| || |The Berean Expositor
Volume 20 - Page 38 of 195 Index | Zoom | |
"The Three Spheres", and
"Far above all".
An attempt to help all critics who "frankly do not know
what the Berean Expositor teaches."
#1. pp. 109 - 112
There is a true proverb that "two wrongs do not make one right", and in contending
for the faith we must ever pray to be preserved from putting out our hand to stay the ark
of God, and from using carnal weapons for spiritual ends. This is specially so in the
realm of criticism, and perhaps most of all when we seek to refute charges such as those
made against us by A.E.K.
At the outset, therefore, we charge ourselves before the Lord to remember that truth is
His, and ours is but a stewardship; to remember that in many things we offend all; also
to realize that where erroneous charges are made against us, they injure those who
entertain them far more than they can injure us. The believer has no warrant, so far as we
can see, for attempting his own exoneration--he must leave that, as Paul did, in the hands
of the Lord--but stewardship involves the faith of many others, and silence under
criticism might be misconstrued. For the truth's sake, therefore, and not for personal
victory or vindication, we take up a criticism that is being circulated concerning part of
our teaching. A manner of life worthy of the gospel of Christ includes a striving for the
faith of the gospel (Phil. 1: 27). May the truth of God prevail.
Those who criticizes what we have written in connection with the expression en tois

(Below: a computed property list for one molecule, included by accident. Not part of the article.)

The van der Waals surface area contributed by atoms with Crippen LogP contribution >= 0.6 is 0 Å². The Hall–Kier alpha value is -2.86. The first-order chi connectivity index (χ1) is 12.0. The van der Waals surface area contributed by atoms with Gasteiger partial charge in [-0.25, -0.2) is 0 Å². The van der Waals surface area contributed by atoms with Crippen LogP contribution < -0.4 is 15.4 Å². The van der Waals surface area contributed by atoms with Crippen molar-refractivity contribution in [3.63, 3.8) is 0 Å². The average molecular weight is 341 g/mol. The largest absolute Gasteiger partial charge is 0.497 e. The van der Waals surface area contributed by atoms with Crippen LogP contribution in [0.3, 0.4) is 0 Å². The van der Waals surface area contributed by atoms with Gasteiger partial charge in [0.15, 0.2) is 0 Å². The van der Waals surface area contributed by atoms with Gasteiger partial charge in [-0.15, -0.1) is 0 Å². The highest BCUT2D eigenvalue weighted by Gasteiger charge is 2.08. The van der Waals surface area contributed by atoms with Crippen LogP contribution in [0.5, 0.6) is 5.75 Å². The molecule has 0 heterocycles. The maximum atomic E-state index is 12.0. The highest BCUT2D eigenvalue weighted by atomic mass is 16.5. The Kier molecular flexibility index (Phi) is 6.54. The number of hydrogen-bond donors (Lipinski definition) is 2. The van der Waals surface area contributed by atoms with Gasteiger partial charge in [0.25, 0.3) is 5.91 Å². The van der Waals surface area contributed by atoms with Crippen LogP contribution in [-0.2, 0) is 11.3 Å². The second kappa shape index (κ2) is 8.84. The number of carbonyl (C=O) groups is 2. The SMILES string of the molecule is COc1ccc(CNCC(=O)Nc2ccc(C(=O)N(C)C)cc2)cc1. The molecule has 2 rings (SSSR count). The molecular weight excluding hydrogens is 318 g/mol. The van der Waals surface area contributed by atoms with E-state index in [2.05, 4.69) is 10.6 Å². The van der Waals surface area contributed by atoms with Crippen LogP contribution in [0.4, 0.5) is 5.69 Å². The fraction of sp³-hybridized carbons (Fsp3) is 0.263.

epouraniois used in Ephesians, seem either to have ignored or to have overlooked a very
definite statement published in Volume VII of The Berean Expositor in 1917, which
gives in brief an indication of all that has been written since.
Closely associated with the translation "super-heavenlies" is the question of "the three
spheres". On this matter we quote a statement put forward by our critic:--
"To begin with, the Word of God knows nothing of the so-called `three spheres'. In
the beginning it commences with two, the heavens and the earth. There is no such
`sphere' as the super-heavenlies. It is non-scriptural, unscriptural and misleading."
Would it not be thought that anyone with a knowledge of the Bible would remember
that, subsequent to the creation of Gen. 1: 1, the heaven of Gen. 1: 8 came into
existence? Now let us ask our critic to say, after reading Gen. 1: 1-8, whether there are
still but two spheres? Is not the heaven of Gen. 1: 8 something lower and destined at
length to pass away? Yet even that heaven cannot be limited to the aerial heavens, where